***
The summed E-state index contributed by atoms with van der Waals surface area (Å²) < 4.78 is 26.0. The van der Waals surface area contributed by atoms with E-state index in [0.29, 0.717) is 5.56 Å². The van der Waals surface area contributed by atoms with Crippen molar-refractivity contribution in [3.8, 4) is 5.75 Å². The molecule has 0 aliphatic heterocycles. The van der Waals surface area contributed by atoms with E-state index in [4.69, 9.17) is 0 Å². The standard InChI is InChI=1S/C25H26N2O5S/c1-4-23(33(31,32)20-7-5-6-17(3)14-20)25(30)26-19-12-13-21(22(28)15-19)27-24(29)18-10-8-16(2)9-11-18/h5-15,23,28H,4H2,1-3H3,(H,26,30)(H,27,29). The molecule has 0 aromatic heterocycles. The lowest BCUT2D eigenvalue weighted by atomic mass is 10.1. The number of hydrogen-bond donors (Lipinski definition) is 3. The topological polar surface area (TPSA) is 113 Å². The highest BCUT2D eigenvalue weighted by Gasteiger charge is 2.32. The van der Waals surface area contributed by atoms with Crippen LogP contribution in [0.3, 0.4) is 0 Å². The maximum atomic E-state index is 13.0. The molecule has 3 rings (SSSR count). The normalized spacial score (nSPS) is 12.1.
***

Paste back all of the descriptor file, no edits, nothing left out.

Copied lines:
The summed E-state index contributed by atoms with van der Waals surface area (Å²) < 4.78 is 26.0. The van der Waals surface area contributed by atoms with E-state index in [0.29, 0.717) is 5.56 Å². The van der Waals surface area contributed by atoms with Crippen molar-refractivity contribution in [3.8, 4) is 5.75 Å². The molecule has 0 aliphatic heterocycles. The van der Waals surface area contributed by atoms with E-state index in [4.69, 9.17) is 0 Å². The standard InChI is InChI=1S/C25H26N2O5S/c1-4-23(33(31,32)20-7-5-6-17(3)14-20)25(30)26-19-12-13-21(22(28)15-19)27-24(29)18-10-8-16(2)9-11-18/h5-15,23,28H,4H2,1-3H3,(H,26,30)(H,27,29). The molecule has 0 aromatic heterocycles. The lowest BCUT2D eigenvalue weighted by atomic mass is 10.1. The number of hydrogen-bond donors (Lipinski definition) is 3. The topological polar surface area (TPSA) is 113 Å². The highest BCUT2D eigenvalue weighted by Gasteiger charge is 2.32. The van der Waals surface area contributed by atoms with Crippen LogP contribution in [0.3, 0.4) is 0 Å². The maximum atomic E-state index is 13.0. The molecule has 3 rings (SSSR count). The normalized spacial score (nSPS) is 12.1.